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Immunol Today. 1995 Jun;16(6):264-8.

Neutrophil priming: the cellular signals that say 'amber' but not 'green'.

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University Dept of Surgery, University of Wales College of Medicine, Heath Park, Cardiff, UK.


One of the most intriguing gaps in our understanding of how neutrophils work concerns the mechanism by which the oxidase response in these cells is 'primed'. In the primed state, there is no increase in oxidase activity, yet subsequent stimulation provokes a response that is larger than in nonprimed, activated cells. Thus, neutrophils exist in one of three states: quiescent, primed or active. Individual primed cells may be thought of as being 'ready to go' but awaiting further stimulus before the oxidase response is elicited. The primed neutrophils are thus held at 'amber', awaiting 'green' before activity is triggered. Here, Maurice Hallett and Darren Lloyds suggest a molecular basis for the signals that say 'amber' but not 'green'.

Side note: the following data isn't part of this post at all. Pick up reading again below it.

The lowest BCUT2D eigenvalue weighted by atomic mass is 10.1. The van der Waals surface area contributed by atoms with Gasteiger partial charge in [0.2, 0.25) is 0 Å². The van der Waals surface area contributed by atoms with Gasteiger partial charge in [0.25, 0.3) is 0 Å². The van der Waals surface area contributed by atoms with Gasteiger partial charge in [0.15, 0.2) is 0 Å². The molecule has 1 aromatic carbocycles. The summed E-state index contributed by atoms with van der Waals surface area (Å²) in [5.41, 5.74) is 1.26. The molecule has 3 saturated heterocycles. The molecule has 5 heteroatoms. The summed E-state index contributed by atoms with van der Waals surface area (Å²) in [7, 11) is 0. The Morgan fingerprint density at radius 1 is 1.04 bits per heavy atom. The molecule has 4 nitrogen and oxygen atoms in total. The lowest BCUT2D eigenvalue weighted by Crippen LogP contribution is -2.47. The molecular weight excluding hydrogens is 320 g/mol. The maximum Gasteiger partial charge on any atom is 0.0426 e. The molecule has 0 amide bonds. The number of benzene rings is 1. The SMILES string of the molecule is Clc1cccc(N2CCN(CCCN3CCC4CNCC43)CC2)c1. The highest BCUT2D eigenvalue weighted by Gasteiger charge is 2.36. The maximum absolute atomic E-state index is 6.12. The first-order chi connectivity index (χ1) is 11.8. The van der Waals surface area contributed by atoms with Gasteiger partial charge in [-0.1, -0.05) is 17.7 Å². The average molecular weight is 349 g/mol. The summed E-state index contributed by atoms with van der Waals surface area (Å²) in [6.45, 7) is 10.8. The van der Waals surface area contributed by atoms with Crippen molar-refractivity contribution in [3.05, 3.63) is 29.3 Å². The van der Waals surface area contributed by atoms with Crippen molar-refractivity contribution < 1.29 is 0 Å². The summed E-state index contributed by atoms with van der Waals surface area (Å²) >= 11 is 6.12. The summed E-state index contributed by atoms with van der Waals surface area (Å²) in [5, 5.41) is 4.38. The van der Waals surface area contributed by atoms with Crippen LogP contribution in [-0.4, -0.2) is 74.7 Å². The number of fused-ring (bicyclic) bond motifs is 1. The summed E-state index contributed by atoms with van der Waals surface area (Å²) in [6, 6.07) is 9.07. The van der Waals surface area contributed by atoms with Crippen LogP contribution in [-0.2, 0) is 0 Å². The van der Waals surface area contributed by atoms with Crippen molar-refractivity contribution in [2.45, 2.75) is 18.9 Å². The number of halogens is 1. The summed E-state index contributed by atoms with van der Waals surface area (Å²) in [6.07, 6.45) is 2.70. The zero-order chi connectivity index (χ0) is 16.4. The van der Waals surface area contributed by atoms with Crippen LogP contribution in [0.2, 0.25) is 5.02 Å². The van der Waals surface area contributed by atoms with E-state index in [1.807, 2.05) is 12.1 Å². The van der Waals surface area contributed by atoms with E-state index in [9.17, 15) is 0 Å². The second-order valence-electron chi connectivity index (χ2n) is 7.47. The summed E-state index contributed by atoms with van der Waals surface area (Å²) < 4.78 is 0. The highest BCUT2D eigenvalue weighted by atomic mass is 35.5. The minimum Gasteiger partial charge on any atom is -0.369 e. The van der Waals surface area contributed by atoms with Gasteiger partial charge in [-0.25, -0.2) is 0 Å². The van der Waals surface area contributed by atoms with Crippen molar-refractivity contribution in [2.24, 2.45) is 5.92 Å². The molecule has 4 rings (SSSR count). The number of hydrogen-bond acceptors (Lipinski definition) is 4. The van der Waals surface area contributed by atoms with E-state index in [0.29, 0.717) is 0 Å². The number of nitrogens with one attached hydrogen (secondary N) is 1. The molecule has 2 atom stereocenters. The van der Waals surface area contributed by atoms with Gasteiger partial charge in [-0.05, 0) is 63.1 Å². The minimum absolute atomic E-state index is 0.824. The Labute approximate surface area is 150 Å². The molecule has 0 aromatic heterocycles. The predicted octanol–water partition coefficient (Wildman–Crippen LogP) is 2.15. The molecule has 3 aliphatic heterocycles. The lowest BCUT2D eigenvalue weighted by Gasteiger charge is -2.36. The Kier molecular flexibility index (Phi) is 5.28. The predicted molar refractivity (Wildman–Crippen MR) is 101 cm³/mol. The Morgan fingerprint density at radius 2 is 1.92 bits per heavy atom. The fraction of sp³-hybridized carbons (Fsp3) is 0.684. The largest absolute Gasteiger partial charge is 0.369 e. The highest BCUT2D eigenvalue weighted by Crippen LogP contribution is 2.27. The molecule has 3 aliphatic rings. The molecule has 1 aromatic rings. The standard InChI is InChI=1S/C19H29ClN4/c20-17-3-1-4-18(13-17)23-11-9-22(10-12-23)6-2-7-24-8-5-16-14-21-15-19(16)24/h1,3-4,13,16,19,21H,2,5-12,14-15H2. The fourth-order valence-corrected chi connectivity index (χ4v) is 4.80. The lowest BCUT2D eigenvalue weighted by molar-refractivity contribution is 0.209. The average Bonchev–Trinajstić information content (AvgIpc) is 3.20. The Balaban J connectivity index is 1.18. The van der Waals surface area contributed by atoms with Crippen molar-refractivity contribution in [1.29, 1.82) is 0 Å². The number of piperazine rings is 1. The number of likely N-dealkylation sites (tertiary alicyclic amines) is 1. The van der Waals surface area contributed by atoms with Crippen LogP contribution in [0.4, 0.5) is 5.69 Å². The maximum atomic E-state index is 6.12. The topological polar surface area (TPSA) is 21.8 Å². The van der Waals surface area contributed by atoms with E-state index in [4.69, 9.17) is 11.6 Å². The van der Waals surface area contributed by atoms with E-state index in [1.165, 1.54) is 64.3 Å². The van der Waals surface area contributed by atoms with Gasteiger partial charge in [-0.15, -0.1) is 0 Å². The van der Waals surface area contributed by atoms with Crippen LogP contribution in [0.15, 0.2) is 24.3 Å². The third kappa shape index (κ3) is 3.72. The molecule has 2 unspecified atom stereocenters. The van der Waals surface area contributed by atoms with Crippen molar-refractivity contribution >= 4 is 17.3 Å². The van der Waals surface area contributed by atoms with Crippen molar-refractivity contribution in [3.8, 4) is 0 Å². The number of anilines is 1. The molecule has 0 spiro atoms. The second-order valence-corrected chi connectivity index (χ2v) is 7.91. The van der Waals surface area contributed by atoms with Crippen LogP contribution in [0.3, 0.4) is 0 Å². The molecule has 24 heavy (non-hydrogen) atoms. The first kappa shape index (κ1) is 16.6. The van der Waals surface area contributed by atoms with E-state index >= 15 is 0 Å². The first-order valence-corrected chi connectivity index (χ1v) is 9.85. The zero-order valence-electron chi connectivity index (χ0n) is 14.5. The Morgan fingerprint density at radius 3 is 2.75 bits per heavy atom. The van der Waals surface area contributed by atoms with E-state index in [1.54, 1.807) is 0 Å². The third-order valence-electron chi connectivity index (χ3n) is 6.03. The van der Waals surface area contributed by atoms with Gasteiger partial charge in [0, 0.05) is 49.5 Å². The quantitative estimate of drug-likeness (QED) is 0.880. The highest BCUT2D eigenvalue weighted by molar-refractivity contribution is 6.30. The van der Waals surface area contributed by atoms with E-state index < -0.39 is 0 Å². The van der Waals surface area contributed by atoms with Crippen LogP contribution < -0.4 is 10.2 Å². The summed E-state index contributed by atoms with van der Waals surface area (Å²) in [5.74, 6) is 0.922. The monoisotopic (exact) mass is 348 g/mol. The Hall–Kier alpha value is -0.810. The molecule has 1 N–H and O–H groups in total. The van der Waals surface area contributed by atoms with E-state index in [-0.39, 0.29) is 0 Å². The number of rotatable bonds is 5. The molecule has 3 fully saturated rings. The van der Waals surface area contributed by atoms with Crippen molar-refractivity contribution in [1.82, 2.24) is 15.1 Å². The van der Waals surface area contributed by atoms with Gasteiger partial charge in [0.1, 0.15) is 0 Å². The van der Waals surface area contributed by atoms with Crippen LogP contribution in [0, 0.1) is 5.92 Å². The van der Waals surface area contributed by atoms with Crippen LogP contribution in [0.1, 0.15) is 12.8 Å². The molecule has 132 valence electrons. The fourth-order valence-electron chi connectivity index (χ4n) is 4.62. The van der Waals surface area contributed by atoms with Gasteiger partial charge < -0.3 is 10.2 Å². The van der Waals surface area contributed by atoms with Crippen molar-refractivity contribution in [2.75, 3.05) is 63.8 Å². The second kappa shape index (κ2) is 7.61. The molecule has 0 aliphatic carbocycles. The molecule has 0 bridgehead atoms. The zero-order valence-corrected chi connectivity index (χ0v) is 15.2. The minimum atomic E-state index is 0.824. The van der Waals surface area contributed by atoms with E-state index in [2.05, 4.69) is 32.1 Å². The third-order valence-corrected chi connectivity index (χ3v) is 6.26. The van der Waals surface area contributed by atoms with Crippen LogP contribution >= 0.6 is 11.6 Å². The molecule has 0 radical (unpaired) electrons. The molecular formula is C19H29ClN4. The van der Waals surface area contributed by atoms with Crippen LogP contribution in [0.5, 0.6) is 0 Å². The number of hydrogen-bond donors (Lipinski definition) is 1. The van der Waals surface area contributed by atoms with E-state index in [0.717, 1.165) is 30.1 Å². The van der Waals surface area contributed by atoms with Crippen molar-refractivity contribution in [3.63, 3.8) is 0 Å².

[Indexed for MEDLINE]

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